Scottish Enterprise goes back to the future with return of place making | Glasgow Chamber of Commerce
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Scottish Enterprise goes back to the future with return of place making

Last month Scottish Enterprise released its new plans for the next three years and place making has returned after over 10 years as a low priority.

I declare a strong personal interest in this since it’s also 10 years since I left Scottish Enterprise to take on my current role at Glasgow Chamber of Commerce, and the importance of place making was a large part of that decision. 

For sure, Scottish Enterprise should be working directly alongside companies to help them grow and so too should be investing to make sure Scotland has a powerful presence in the sectors that will be central to the new Industrial Revolution we are undoubtedly experiencing. 

But if we don’t make a special effort to include communities across Scotland in our economy’s growth then we are simply reinforcing the disenchantment with current wealth patterns that have emerged worldwide. Such disenchantment is what leads to decisions like Brexit. That is where place making has its crucial role to play.

The proposal that each region should have an investment prospectus is the practical first step. Each prospectus should describe the reasons why private investment should take an interest in the region and economic development projects already available. If there are no projects, then new ones should be explored.

The Chamber takes every opportunity to champion projects which will make a difference in the Glasgow City Region.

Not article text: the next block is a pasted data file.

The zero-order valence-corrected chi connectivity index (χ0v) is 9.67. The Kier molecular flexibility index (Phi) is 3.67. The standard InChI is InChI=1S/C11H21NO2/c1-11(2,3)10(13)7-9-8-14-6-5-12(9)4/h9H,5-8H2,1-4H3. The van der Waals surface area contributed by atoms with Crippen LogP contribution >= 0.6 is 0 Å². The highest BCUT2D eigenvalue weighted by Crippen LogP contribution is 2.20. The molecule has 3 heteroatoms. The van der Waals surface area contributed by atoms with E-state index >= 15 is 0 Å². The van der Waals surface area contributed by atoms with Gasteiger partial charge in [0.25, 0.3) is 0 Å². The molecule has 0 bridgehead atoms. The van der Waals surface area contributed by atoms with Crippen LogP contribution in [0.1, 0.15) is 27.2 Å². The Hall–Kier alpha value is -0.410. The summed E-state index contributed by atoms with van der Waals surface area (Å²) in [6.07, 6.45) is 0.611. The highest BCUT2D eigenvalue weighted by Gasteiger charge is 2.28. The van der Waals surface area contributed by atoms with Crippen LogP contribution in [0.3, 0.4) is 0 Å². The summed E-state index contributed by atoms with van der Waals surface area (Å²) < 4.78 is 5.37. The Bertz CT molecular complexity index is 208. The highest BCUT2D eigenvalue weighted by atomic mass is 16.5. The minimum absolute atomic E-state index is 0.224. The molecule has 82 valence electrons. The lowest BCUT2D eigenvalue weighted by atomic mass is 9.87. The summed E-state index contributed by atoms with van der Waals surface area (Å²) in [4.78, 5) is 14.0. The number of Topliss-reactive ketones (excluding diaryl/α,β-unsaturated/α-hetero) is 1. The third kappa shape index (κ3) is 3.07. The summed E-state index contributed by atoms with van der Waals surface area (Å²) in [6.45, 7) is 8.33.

The three new innovation districts led by the Universities of Glasgow and Strathclyde and emerging around their campuses and at Glasgow Airport, the next development phase for the Scottish Events Campus, the Glasgow Metro system recommended by the Glasgow Connectivity Commission - these are all projects I would expect would appear in a Glasgow prospectus. 

Some certainly need public investment support, but some could attract private investment, indeed might be wholly fundable from private sources. Regional prospectuses should be specifying how private money could play its part.

Scottish Enterprise wasn’t announcing an increased budget. Its resources are likelier to become ever tighter so there was limited suggestion of more regional targeted money.

But the agency can be the facilitator helping each region develop its own investment prospectus and by using the networks and resources of a revitalised Scottish Development International make the connections overseas to attract new private investment.

I vigorously welcome the return of place making. It shows we care that everyone shares in our economic success.

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